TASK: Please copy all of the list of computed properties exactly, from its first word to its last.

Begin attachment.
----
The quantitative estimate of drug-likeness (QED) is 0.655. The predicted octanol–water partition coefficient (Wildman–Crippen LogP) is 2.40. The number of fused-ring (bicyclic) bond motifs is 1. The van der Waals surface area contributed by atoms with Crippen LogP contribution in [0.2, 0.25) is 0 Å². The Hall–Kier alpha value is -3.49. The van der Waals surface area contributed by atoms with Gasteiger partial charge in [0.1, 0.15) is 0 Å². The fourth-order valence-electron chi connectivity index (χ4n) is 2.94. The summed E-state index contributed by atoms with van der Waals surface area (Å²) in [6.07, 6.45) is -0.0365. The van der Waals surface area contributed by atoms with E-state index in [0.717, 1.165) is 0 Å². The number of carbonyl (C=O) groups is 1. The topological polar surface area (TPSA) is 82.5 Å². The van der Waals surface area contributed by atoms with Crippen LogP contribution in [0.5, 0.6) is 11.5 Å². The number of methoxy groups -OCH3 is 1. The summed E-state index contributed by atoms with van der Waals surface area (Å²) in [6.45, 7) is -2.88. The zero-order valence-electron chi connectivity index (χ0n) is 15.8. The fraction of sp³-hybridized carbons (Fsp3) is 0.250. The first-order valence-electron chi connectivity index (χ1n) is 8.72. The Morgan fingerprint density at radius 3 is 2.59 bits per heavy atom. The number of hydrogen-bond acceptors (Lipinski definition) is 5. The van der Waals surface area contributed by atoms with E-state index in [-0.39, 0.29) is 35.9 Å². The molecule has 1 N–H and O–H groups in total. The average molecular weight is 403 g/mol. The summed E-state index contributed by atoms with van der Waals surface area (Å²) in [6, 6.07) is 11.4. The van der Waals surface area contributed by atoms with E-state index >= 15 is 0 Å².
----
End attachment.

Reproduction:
The quantitative estimate of drug-likeness (QED) is 0.655. The predicted octanol–water partition coefficient (Wildman–Crippen LogP) is 2.40. The number of fused-ring (bicyclic) bond motifs is 1. The van der Waals surface area contributed by atoms with Crippen LogP contribution in [0.2, 0.25) is 0 Å². The Hall–Kier alpha value is -3.49. The van der Waals surface area contributed by atoms with Gasteiger partial charge in [0.1, 0.15) is 0 Å². The fourth-order valence-electron chi connectivity index (χ4n) is 2.94. The summed E-state index contributed by atoms with van der Waals surface area (Å²) in [6.07, 6.45) is -0.0365. The van der Waals surface area contributed by atoms with E-state index in [0.717, 1.165) is 0 Å². The number of carbonyl (C=O) groups is 1. The topological polar surface area (TPSA) is 82.5 Å². The van der Waals surface area contributed by atoms with Crippen LogP contribution in [0.5, 0.6) is 11.5 Å². The number of methoxy groups -OCH3 is 1. The summed E-state index contributed by atoms with van der Waals surface area (Å²) in [6.45, 7) is -2.88. The zero-order valence-electron chi connectivity index (χ0n) is 15.8. The fraction of sp³-hybridized carbons (Fsp3) is 0.250. The first-order valence-electron chi connectivity index (χ1n) is 8.72. The Morgan fingerprint density at radius 3 is 2.59 bits per heavy atom. The number of hydrogen-bond acceptors (Lipinski definition) is 5. The van der Waals surface area contributed by atoms with E-state index in [-0.39, 0.29) is 35.9 Å². The molecule has 1 N–H and O–H groups in total. The average molecular weight is 403 g/mol. The summed E-state index contributed by atoms with van der Waals surface area (Å²) in [6, 6.07) is 11.4. The van der Waals surface area contributed by atoms with E-state index >= 15 is 0 Å².